November 27, 2007 Leave a comment Go to comments

Sean Taylor 

was my first thought. Unfortunately without a description of the suspect, I like probably too many of us will assume the worst. If he (or she~almost fell into another stereotype) is black,  maybe a positive side to this tragedy is there can be a chance for a final stand galvanized against the internal enemy combatant that terrorizes us. Or maybe the “stop snitching” gang will finally get their black card revoked, maybe one black boy will finally heed the messages of our ancestors and know that we can no longer tolerate the worst in us destroying the best in us. Or maybe truth will finally triumph over ignorance…

Will this ever come to an end? When is the cry from heaven going to flood down and wash our community of the wretchedness that has foresaken us all….

 Pray for Sean, pray for his family and may he rest in peace

  1. November 28, 2007 at 5:10 am


    Please send Leonard Shapiro a copy of “What Black Men Think” !!!

  2. November 28, 2007 at 5:23 am
  3. November 28, 2007 at 5:30 am

    A 24-year-old man, a professional athlete in his prime, is gunned down as his fiance cowers in fear and their young daughter sleeps — it’s hard to imagine a more tragic story. Period. I hope you agree that all who mourn Redskins safety Sean Taylor’s passing should resist the temptation to fit what little we really know about his life and death into some kind of familiar narrative about race and pathology.

    Asked about Taylor’s sudden and awful death, Coach Joe Gibbs said simply that life is fragile. Others have not been so modest, or so wise. They recount Taylor’s past “troubles” and try to make him emblematic of Young Black Men in general — the mean streets, the parasitic friends, the casual violence, the weapons, the beefs, etc., etc. This is argument, not explanation. It’s lazy and wrong, and it drives me up the wall.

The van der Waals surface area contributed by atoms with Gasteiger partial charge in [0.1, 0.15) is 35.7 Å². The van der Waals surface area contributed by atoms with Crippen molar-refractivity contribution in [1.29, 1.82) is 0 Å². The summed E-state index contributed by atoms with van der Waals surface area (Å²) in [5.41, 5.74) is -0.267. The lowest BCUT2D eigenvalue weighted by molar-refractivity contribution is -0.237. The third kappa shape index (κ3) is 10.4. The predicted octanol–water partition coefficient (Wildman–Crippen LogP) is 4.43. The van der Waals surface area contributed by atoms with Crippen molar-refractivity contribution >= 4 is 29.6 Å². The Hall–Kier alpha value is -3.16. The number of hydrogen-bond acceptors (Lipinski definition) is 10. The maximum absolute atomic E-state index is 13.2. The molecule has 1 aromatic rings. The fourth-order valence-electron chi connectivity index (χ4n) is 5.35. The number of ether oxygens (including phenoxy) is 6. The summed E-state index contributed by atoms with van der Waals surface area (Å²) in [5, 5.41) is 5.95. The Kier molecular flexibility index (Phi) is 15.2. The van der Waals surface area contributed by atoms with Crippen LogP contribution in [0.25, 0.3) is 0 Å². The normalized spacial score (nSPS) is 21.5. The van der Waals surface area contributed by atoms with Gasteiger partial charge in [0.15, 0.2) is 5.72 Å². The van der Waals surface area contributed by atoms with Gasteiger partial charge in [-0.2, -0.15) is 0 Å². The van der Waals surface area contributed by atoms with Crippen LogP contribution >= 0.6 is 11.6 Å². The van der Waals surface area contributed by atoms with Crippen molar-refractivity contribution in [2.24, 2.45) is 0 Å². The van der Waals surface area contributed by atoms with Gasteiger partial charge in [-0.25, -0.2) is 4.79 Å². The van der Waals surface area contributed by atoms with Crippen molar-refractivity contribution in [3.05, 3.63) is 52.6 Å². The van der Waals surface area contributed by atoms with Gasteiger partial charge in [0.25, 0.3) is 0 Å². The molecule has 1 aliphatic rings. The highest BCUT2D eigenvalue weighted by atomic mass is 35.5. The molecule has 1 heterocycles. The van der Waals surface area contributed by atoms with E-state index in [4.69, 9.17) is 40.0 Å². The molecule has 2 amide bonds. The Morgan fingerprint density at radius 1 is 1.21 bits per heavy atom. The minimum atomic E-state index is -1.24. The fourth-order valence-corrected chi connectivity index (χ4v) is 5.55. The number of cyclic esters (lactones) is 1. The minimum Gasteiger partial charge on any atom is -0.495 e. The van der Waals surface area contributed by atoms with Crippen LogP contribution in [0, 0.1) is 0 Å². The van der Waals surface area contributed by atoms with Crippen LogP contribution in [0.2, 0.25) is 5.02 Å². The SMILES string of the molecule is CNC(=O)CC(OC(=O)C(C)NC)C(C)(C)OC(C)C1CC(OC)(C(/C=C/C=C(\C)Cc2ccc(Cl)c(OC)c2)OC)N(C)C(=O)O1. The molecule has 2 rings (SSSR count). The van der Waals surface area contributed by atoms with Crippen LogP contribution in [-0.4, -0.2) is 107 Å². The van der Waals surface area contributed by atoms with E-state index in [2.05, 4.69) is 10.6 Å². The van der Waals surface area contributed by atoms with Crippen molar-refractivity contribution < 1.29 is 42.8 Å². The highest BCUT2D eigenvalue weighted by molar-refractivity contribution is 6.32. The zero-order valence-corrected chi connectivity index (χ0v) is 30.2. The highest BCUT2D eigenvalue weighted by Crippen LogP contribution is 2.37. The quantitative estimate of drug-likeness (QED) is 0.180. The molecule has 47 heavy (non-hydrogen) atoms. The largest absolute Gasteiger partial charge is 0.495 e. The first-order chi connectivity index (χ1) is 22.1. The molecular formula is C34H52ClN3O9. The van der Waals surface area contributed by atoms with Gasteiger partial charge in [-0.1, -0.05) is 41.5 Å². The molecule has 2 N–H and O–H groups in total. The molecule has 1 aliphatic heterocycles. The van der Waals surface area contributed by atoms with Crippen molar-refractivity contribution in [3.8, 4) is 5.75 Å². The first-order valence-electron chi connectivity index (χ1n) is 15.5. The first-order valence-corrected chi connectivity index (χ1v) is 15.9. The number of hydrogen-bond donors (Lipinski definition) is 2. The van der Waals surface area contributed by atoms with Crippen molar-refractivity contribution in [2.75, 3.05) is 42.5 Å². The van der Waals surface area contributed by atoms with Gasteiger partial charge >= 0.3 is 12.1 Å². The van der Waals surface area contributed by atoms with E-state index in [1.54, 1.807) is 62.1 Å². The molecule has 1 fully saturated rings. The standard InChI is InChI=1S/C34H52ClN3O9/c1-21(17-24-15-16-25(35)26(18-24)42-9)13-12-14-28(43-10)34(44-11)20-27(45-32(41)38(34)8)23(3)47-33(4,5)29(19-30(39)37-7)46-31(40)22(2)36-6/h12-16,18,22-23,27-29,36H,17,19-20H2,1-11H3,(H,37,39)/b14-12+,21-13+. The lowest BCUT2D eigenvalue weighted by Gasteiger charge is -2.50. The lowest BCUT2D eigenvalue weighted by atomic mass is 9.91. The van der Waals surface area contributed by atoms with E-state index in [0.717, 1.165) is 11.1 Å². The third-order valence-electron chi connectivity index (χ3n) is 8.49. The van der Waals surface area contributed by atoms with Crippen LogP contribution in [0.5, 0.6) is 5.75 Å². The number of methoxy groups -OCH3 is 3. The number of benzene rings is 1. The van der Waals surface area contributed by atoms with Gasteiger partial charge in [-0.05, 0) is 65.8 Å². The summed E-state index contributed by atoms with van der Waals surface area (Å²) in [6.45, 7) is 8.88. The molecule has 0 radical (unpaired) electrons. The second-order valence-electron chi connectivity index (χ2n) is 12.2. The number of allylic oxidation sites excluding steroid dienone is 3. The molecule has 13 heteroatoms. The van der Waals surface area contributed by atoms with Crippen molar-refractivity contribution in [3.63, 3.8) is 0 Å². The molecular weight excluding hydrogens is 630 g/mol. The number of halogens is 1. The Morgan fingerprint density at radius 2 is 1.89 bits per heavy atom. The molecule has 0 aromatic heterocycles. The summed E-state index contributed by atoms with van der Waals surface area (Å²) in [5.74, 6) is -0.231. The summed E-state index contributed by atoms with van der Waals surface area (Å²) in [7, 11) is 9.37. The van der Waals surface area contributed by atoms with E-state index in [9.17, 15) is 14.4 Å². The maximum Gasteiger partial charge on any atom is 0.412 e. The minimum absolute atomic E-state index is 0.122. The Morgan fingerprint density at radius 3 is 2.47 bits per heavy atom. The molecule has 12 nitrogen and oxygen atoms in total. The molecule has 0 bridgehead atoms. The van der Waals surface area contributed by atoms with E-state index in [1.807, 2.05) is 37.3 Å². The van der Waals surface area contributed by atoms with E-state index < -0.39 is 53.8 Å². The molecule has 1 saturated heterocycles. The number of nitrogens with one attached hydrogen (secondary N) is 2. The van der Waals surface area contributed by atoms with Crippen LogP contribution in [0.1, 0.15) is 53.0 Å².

Do me a favor: If you have to impose an off-the-shelf narrative on Sean Taylor’s death, pick something other than the Young Black Men story. How about the Molded into Violence narrative — the story of how Taylor, like other professional football players (Pat Tillman, for example) was rewarded all his life for the ability to create sudden, explosive havoc on the football field, leaving opponents battered and broken; so why should anyone be surprised that he died a violent death? Or make it into a story about South Florida, where bizarre, brutal crime is almost an art form. Those are bogus narratives, too, but at least they provide a little variety.

    Better yet, don’t try to make Sean Taylor’s life and death into any kind of cautionary tale at all. He was a complicated man. He loved his family, he was a loyal friend, he didn’t like talking to the media, he hit as hard as anyone in the National Football League, he doted on his daughter. He had “turned his life around,” they say, as if navigating the shoals of career, fatherhood, love and maturity were a simple matter of taking a few GPS readings and heading, um, thataway.

    Here’s what we know — at this point, all we can possibly know: Life is fragile. And Sean Taylor was just 24.

    – Taken from Eugene Robinson’s online blog/forum, “Mr. Robinson’s Neighborhood,” on http://www.washingtonpost.com.

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